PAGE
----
• Allows the user to control which programs can and cannot access the local network and/or Internet and provide the user with information about an application that makes a connection attempt.
  • Hide the computer from port scans by not responding to unsolicited network traffic.
  • Monitor applications that are listening for incoming connections.
  • Monitor and regulate all incoming and outgoing Internet users.
  • Prevent unwanted network traffic from locally installed applications.
  • Provide information about the destination server with which an application is attempting to communicate.
  • Track recent incoming events, outgoing events, and intrusion events to see who has accessed or tried to access your computer.
  • Blocks and prevents hacking attempt or attack from hackers.


Firewalls help protecting internal network from hackers, However firewall do have some limitations.

  • If the system has been compromised by malware, spyware or similar software, these programs can also manipulate the firewall, because both are running on the same system. It may be possible to bypass or even completely shut down software firewalls in such a manner.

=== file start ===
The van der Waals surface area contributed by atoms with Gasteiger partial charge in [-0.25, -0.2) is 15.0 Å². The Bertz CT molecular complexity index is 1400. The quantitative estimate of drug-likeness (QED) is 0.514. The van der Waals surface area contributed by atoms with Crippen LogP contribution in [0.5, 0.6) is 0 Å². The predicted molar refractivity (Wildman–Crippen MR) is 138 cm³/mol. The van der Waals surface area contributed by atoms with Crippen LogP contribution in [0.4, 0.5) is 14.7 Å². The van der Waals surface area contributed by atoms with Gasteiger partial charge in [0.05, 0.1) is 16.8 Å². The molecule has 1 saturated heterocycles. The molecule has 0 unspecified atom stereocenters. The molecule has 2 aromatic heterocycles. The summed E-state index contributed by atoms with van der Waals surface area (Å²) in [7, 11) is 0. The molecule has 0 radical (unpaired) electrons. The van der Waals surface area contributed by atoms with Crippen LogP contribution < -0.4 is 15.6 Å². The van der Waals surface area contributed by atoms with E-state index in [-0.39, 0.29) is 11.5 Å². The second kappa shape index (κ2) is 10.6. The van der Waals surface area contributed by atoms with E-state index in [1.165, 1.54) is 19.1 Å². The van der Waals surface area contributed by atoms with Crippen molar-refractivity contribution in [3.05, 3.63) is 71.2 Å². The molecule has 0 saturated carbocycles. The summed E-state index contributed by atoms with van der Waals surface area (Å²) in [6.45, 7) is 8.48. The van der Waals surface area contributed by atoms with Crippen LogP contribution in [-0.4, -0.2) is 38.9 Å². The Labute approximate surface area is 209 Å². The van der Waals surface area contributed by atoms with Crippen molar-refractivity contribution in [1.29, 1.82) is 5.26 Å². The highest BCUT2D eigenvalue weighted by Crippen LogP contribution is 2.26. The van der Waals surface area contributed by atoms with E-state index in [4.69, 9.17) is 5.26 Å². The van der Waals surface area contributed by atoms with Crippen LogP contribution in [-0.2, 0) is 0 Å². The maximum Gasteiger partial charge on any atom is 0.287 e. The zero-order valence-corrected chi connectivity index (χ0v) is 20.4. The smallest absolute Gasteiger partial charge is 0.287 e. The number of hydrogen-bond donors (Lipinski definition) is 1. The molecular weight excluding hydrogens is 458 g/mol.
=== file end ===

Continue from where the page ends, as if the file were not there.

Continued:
• A firewall can't notify, if it has been incorrectly configured.
  • Firewall may limit access from the Internet, but it may not protect your network from wireless and other access to your systems.
  • Firewalls and Virtual Private Networks are not the only solution to secure private documents and emails that are either sent within an organization or to other business contacts that are outside the organization.
  • The alerts generated can possibly desensitize users to alerts by warning the user of actions that may not be malicious.
  • Software firewalls that interface with the operating system or with other firewalls or security software at the kernel mode level may potentially cause instability and/or introduce security flaws.[2]